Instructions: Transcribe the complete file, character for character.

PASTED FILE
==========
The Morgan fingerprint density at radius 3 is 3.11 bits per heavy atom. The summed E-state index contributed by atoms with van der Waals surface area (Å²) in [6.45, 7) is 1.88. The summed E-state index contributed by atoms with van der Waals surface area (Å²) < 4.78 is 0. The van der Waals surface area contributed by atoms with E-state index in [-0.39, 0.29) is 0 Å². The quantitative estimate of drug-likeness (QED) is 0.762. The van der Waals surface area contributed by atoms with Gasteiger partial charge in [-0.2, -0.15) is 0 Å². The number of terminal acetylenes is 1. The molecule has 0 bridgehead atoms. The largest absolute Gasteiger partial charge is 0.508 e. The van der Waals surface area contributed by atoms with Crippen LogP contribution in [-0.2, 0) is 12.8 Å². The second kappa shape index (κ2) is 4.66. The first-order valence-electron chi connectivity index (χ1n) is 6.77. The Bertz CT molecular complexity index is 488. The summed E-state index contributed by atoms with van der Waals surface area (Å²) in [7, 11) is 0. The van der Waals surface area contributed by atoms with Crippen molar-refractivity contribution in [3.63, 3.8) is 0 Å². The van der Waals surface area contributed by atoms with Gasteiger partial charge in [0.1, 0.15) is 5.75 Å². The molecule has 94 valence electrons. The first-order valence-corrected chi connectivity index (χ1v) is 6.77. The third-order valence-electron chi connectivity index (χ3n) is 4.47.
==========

The Morgan fingerprint density at radius 3 is 3.11 bits per heavy atom. The summed E-state index contributed by atoms with van der Waals surface area (Å²) in [6.45, 7) is 1.88. The summed E-state index contributed by atoms with van der Waals surface area (Å²) < 4.78 is 0. The van der Waals surface area contributed by atoms with E-state index in [-0.39, 0.29) is 0 Å². The quantitative estimate of drug-likeness (QED) is 0.762. The van der Waals surface area contributed by atoms with Gasteiger partial charge in [-0.2, -0.15) is 0 Å². The number of terminal acetylenes is 1. The molecule has 0 bridgehead atoms. The largest absolute Gasteiger partial charge is 0.508 e. The van der Waals surface area contributed by atoms with Crippen LogP contribution in [-0.2, 0) is 12.8 Å². The second kappa shape index (κ2) is 4.66. The first-order valence-electron chi connectivity index (χ1n) is 6.77. The Bertz CT molecular complexity index is 488. The summed E-state index contributed by atoms with van der Waals surface area (Å²) in [7, 11) is 0. The van der Waals surface area contributed by atoms with Crippen molar-refractivity contribution in [3.63, 3.8) is 0 Å². The van der Waals surface area contributed by atoms with Gasteiger partial charge in [0.1, 0.15) is 5.75 Å². The molecule has 94 valence electrons. The first-order valence-corrected chi connectivity index (χ1v) is 6.77. The third-order valence-electron chi connectivity index (χ3n) is 4.47.